Conspiracy among the Many: the Mafia in Legitimate Industries

  • Diego Gambetta
  • Peter Reuter

Abstract

This chapter considers the modes by which the mafia exercises its influence on a number of legitimate industries in both Sicily and the United States. In particular it discusses the kinds of service the mafia provides, the economic consequences of its influence, the conditions that induce the entry of the mafia in specific industries, and the conditions and policies that make it disappear. We share the view that mafia protection in legitimate industries, although occasionally rapacious and unreliable, is frequently neither bogus nor limited to intimidating new entrants. Under some (perhaps most) circumstances, the primary beneficiaries are the owners of the firms being coerced.

Keywords

Depression Rubber Income Assure Expense 

Preview

Unable to display preview. Download preview PDF.

Unable to display preview. Download preview PDF.

References

  1. Andvig, J. C. and Moene, K. O. (1990) ‘How Corruption May Corrupt’, Journal of Economic Behavior and Organization, 13, pp. 63–76.CrossRefGoogle Scholar
  2. Bell, D. (1960) ‘The Racket-ridden Longshoremen’, in D. Bell (ed.), The End of Ideology (Glencoe, IL: Free Press).Google Scholar
  3. Block, A. (1982) East Side-West Side: Organizing Crime in New York, 1930–1950 (New Brunswick, NJ: Transaction Press).Google Scholar
  4. Chubb, J. (1982) Patronage, Poverty and Power in Southern Italy: A Tale of Two Cities (Cambridge: Cambridge University Press).Google Scholar
  5. Fiorentini, G. (1994) ‘Cartels Run by Criminal Organizations and Market Contestability’. Unpublished paper, Department of Economics, Università di Firenze.Google Scholar
  6. Franchetti, L. [1876] (1974) ‘Condizione politiche ed amministrative della Sicilia’, vol. 1 of L. Franchetti and S. Sonnino (eds), Inchiesta in Sicilia (Firenze: Vallecchi).Google Scholar
  7. Friedman, A. (1988) Agnelli and the Network of Italian Power (London: Mandarin Paperback).Google Scholar
  8. Friedman, J. (1983) Oligopoly Theory (Cambridge: Cambridge University Press).CrossRefGoogle Scholar
  9. Gambetta, D. (ed.) (1988) Trust: Making and Breaking Cooperative Relations (Oxford: Basil Blackwell).Google Scholar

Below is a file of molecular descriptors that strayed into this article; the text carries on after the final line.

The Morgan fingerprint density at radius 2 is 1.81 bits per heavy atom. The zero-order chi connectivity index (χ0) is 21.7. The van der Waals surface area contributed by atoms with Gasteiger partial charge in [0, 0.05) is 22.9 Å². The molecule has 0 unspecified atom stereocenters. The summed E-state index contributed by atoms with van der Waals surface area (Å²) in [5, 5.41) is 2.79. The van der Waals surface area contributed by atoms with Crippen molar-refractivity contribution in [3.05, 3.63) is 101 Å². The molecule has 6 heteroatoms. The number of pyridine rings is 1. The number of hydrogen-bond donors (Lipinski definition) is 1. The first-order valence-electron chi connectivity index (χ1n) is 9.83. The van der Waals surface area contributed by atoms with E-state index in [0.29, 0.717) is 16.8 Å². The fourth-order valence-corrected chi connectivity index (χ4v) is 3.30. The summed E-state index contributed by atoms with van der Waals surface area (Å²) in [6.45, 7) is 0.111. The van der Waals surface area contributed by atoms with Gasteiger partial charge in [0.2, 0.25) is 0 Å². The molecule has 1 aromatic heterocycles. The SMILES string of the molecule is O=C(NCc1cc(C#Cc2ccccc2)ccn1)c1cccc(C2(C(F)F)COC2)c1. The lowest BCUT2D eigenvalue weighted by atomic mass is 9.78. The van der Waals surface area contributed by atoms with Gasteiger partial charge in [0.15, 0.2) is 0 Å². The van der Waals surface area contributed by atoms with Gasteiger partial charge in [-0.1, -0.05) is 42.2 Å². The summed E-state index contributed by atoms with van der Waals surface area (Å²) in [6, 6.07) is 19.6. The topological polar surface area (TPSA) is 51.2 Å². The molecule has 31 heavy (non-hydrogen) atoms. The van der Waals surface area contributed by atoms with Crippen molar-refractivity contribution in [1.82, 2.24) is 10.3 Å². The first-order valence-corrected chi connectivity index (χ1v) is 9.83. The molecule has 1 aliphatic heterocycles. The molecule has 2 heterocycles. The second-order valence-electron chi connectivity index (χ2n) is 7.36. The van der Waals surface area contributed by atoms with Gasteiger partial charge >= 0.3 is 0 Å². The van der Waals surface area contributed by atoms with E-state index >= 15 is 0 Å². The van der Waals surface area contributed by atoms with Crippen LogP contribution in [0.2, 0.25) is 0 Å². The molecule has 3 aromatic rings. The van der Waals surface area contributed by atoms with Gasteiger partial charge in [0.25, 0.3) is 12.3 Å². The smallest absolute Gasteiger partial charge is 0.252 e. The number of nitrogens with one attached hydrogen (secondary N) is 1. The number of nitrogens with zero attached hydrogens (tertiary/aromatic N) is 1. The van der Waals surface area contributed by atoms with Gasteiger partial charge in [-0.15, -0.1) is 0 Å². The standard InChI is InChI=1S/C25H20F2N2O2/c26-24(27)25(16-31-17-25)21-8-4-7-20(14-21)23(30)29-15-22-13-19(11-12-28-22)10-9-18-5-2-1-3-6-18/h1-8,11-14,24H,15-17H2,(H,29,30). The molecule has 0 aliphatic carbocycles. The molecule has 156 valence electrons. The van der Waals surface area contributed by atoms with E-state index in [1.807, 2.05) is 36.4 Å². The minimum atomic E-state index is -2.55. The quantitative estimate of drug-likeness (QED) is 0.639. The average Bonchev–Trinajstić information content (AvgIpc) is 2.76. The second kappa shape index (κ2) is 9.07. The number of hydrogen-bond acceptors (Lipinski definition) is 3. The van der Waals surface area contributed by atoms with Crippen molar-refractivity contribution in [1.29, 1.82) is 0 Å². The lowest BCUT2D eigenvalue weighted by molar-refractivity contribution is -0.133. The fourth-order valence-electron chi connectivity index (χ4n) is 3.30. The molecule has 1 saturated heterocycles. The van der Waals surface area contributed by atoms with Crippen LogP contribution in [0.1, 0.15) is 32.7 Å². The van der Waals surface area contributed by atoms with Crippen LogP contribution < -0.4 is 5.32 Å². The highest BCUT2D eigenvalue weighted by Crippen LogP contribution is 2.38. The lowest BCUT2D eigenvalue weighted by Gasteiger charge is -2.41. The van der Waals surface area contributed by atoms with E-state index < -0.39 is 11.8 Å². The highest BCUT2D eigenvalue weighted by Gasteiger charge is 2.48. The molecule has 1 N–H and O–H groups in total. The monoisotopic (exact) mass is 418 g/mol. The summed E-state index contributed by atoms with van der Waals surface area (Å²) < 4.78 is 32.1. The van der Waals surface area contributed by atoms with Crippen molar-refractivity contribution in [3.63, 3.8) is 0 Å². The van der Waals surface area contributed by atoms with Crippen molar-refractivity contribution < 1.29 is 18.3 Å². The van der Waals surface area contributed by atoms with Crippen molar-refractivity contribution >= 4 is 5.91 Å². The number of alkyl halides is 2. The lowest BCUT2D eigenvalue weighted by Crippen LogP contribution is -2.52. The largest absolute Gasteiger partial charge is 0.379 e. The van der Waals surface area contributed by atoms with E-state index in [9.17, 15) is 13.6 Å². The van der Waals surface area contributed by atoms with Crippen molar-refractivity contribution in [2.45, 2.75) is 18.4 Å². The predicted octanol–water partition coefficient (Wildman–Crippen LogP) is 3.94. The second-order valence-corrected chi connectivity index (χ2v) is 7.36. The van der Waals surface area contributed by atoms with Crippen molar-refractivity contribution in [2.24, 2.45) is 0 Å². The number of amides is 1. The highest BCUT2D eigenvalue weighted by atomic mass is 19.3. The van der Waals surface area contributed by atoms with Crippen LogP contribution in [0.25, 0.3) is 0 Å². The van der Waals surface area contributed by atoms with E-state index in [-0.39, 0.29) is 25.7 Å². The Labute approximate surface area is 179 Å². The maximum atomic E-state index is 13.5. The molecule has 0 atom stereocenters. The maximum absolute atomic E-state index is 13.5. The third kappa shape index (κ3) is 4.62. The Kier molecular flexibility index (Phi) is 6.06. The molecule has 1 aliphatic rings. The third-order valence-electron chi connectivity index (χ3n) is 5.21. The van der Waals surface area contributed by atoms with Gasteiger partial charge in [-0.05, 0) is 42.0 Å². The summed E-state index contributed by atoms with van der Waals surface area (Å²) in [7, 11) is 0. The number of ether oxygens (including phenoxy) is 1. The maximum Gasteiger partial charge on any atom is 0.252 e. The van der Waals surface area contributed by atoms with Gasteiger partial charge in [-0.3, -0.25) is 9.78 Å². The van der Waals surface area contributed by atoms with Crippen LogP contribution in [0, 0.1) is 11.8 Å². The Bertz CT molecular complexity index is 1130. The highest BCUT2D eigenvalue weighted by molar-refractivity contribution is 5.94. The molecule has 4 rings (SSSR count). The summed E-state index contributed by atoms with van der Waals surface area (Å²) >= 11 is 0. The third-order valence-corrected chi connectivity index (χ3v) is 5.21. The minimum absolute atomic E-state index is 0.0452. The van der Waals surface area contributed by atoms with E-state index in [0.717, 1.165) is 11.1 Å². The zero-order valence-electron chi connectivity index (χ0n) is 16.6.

10. — (1993) The Sicilian Mafia: The Business of Private Protection (Cambridge, MA: Harvard University Press).Google Scholar
  11. Gosch, M. A. and Hammer, R. (1975) The Last Testament of Lucky Luciano (London: Macmillan).Google Scholar
  12. Landesco, J. [1929] (1968) ‘Illinois Crime Survey, Part III’. Reprinted in Organized Crime in Chicago (with introduction by Mark Heller) (Chicago: University of Chicago Press).Google Scholar
  13. New Jersey State Commission of Investigation (1989) ‘Solid Waste Regulation’, Trenton, NJ.Google Scholar
  14. New York Organized Crime Task Force (1988) Corruption and Racketeering in the Construction Industry (New York: ILR Press).Google Scholar
  15. Peltzman, S. (1976) ‘Toward a More General Theory of Economic Regulation’ Journal of Law and Economics, 19, pp. 211–40.CrossRefGoogle Scholar
  16. Reuter, P. (1983) Disorganized Crime: The Economics of the Visible Hand (Cambridge, MA: MIT Press).Google Scholar
  17. — (1987) Racketeering in Legitimate Industries: A Study in the Economics of Intimidation (Santa Monica, CA: Rand Corporation).Google Scholar
  18. — (1993) ‘The Commercial Cartage Industry in New York’, in A. Reiss and M. Tonry (eds), Beyond the Law: Corrupt Organizations, vol. 18 of Crime and Justice: A Review of Research (Chicago: University of Chicago Press).Google Scholar
  19. — Rubinstein, J. and Wynn, S. (1982) Racketeering in Legitimate Industries: Two Case Studies (Washington, DC: National Institute of Justice).Google Scholar
  20. Scherer, F. M. (1970) Industrial Market Structure and Economic Performance (Chicago: Rand-McNally).Google Scholar
  21. Stigler, G. J. (1964) ‘A Theory of Oligopoly’, Journal of Political Economy, 72, pp. 367–83.CrossRefGoogle Scholar
  22. — (1971) ‘The Theory of Economic Regulation’, Bell Journal of Economics and Management Science, 2.Google Scholar

Copyright information

© Cambridge University Press 1995

Authors and Affiliations

  • Diego Gambetta
  • Peter Reuter

There are no affiliations available

Personalised recommendations